Recently, another class of donors has been defined: non-heart-beating donors are not brain dead but have zero chance of survival anyway, because they have sustained a catastrophic gunshot would to the heart, for example, and are in complete and irreversible cardiac and respiratory failure. In such circumstances, waiting the required time to determine brain death will often make the other organs unusable, so death can be declared by this criterion instead.

The waiting list for transplants is larger than the number of cadaveric donors by a factor of about ten. The increasing use of living donors for kidney transplants (they now make up more than half of all kidney transplants) has eased the pressure on the waiting list a little, but living donation isn’t an option for most other organs. As a result, transplant professionals are constantly casting around for new ways to increase the supply. Taking poorer-quality organs, widening the age-range of potential donors, introducing some kind of presumed consent system[2], and offering financial incentives to donor-families have all been mooted. Some (slackening the medical criteria) have been put into practice; others (financial incentives) have been pilot-tested. Further loosening the definition of brain death is another possibility. The main thing standing in the way of most of these proposals is the success of the prior efforts of OPOs to defined organ donation as the “Gift of Life”. In the ‘70s and ‘80s, the problem was convincing people that transplantation wasn’t grave-robbing or defiling the dead for the sake of a gruesome and often unsuccessful medical experiment. Now that transplants are routine, the supply constraints are hitting very hard, but many of the proposed solutions undermine the now widely-accepted idea that donation is a morally worthy gift. How far the existing system can be tweaked without provoking a severe backlash of public opinion is an open empirical question. Cases like the present one suggest that there may not be much leeway.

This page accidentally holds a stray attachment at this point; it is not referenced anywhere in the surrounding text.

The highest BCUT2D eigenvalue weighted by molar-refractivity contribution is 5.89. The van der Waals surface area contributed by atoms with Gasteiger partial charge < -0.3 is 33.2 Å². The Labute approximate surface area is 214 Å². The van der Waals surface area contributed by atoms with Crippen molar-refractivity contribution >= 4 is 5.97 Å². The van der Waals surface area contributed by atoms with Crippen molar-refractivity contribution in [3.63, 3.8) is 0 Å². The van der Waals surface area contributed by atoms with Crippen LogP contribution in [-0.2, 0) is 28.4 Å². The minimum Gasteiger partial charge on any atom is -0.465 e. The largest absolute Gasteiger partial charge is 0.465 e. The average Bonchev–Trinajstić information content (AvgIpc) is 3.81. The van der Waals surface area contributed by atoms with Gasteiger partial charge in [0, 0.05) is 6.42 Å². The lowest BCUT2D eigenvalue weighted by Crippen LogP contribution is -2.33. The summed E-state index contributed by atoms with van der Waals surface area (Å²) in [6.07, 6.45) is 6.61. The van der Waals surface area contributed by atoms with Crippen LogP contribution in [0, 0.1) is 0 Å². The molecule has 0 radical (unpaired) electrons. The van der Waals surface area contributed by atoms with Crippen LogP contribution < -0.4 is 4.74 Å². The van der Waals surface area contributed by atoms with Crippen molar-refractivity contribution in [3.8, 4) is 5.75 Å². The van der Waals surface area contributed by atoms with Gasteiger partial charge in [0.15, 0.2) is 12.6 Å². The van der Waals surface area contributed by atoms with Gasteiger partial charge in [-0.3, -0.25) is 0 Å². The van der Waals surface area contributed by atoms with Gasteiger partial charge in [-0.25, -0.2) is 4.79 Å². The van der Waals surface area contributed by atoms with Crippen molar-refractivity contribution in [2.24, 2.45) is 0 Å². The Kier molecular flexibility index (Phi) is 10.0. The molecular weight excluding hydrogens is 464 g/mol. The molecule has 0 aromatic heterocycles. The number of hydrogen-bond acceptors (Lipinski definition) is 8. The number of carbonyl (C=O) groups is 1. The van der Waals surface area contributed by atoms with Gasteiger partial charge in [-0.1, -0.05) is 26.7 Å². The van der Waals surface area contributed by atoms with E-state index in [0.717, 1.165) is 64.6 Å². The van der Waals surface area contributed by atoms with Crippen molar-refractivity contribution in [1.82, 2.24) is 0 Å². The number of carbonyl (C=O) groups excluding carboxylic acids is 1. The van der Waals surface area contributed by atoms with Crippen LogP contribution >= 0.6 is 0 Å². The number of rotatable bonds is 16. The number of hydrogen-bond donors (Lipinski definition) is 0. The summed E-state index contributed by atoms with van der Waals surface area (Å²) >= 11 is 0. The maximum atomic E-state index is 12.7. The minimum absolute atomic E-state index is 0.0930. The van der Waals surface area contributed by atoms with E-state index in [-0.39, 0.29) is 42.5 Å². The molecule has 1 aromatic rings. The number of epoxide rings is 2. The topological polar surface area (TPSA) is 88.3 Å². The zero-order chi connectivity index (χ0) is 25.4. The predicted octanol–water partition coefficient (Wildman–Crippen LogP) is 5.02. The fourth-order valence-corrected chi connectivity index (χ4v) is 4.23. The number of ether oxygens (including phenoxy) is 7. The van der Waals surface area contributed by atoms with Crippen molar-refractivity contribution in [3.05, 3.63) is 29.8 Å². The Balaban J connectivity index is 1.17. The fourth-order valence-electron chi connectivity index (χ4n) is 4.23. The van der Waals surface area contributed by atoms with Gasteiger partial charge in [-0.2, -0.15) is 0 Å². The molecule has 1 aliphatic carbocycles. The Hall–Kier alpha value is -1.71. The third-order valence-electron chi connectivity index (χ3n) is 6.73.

Notes

fn1. A Senior Fellow at the Discovery Institute. Aren’t those the Creationism / Intelligent Design people?

fn2. This was also the period when Bioethics successfully established itself as an independent field. See John H. Evans, Playing God? Human Genetic Engineering and the Rationalization of Public Bioethical Debate (Chicago, 2002).

fn3. This one is a lot more complicated in practice than it sounds in principle. I hope to have an empirical analysis of cross-national presumed consent practices ready for circulation soon. I might post a link to it from CT when it’s ready.

{ 21 comments }

1

Kate Nepveu 10.21.04 at 4:42 am